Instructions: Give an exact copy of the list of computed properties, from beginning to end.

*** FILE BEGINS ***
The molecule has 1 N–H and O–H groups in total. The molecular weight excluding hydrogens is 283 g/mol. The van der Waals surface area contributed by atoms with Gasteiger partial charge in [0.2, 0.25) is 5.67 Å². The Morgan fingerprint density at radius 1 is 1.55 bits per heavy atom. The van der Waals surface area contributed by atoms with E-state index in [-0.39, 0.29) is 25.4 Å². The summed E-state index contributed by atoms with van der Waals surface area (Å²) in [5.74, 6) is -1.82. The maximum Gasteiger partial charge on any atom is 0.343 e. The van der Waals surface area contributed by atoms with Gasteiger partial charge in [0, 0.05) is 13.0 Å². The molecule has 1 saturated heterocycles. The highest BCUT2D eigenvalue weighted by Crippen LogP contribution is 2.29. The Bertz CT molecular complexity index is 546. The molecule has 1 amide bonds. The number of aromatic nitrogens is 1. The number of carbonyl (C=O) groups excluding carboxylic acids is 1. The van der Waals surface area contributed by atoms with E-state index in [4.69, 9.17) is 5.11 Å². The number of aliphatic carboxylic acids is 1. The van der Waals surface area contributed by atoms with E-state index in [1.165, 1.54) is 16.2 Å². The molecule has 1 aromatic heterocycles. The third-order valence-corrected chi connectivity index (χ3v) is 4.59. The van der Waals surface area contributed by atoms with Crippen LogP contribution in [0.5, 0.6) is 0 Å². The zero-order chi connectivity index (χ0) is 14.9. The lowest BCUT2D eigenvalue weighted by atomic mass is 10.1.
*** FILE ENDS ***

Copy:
The molecule has 1 N–H and O–H groups in total. The molecular weight excluding hydrogens is 283 g/mol. The van der Waals surface area contributed by atoms with Gasteiger partial charge in [0.2, 0.25) is 5.67 Å². The Morgan fingerprint density at radius 1 is 1.55 bits per heavy atom. The van der Waals surface area contributed by atoms with E-state index in [-0.39, 0.29) is 25.4 Å². The summed E-state index contributed by atoms with van der Waals surface area (Å²) in [5.74, 6) is -1.82. The maximum Gasteiger partial charge on any atom is 0.343 e. The van der Waals surface area contributed by atoms with Gasteiger partial charge in [0, 0.05) is 13.0 Å². The molecule has 1 saturated heterocycles. The highest BCUT2D eigenvalue weighted by Crippen LogP contribution is 2.29. The Bertz CT molecular complexity index is 546. The molecule has 1 amide bonds. The number of aromatic nitrogens is 1. The number of carbonyl (C=O) groups excluding carboxylic acids is 1. The van der Waals surface area contributed by atoms with E-state index in [4.69, 9.17) is 5.11 Å². The number of aliphatic carboxylic acids is 1. The van der Waals surface area contributed by atoms with E-state index in [1.165, 1.54) is 16.2 Å². The molecule has 1 aromatic heterocycles. The third-order valence-corrected chi connectivity index (χ3v) is 4.59. The van der Waals surface area contributed by atoms with Crippen LogP contribution in [0.5, 0.6) is 0 Å². The zero-order chi connectivity index (χ0) is 14.9. The lowest BCUT2D eigenvalue weighted by atomic mass is 10.1.